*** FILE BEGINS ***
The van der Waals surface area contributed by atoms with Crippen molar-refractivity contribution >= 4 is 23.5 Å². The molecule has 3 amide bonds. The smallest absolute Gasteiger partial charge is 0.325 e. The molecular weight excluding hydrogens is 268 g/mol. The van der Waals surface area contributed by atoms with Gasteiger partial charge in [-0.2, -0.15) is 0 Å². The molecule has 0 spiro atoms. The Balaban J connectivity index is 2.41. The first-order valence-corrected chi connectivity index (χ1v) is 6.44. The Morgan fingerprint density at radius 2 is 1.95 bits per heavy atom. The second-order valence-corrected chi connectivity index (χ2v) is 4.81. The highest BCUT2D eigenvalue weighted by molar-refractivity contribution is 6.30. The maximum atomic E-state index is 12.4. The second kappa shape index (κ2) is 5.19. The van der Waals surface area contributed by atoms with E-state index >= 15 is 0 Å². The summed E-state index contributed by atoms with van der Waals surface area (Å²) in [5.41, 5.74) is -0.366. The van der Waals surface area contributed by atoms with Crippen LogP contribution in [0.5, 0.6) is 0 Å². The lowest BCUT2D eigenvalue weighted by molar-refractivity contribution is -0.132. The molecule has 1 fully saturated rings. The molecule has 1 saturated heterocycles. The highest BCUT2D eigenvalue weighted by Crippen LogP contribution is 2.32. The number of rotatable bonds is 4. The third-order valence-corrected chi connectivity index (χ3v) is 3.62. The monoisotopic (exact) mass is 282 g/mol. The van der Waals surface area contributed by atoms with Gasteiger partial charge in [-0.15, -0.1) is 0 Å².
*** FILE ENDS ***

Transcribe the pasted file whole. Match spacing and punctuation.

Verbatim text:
The van der Waals surface area contributed by atoms with Crippen molar-refractivity contribution >= 4 is 23.5 Å². The molecule has 3 amide bonds. The smallest absolute Gasteiger partial charge is 0.325 e. The molecular weight excluding hydrogens is 268 g/mol. The van der Waals surface area contributed by atoms with Gasteiger partial charge in [-0.2, -0.15) is 0 Å². The molecule has 0 spiro atoms. The Balaban J connectivity index is 2.41. The first-order valence-corrected chi connectivity index (χ1v) is 6.44. The Morgan fingerprint density at radius 2 is 1.95 bits per heavy atom. The second-order valence-corrected chi connectivity index (χ2v) is 4.81. The highest BCUT2D eigenvalue weighted by molar-refractivity contribution is 6.30. The maximum atomic E-state index is 12.4. The second kappa shape index (κ2) is 5.19. The van der Waals surface area contributed by atoms with E-state index >= 15 is 0 Å². The summed E-state index contributed by atoms with van der Waals surface area (Å²) in [5.41, 5.74) is -0.366. The van der Waals surface area contributed by atoms with Crippen LogP contribution in [0.5, 0.6) is 0 Å². The lowest BCUT2D eigenvalue weighted by molar-refractivity contribution is -0.132. The molecule has 1 fully saturated rings. The molecule has 1 saturated heterocycles. The highest BCUT2D eigenvalue weighted by Crippen LogP contribution is 2.32. The number of rotatable bonds is 4. The third-order valence-corrected chi connectivity index (χ3v) is 3.62. The monoisotopic (exact) mass is 282 g/mol. The van der Waals surface area contributed by atoms with Gasteiger partial charge in [-0.15, -0.1) is 0 Å².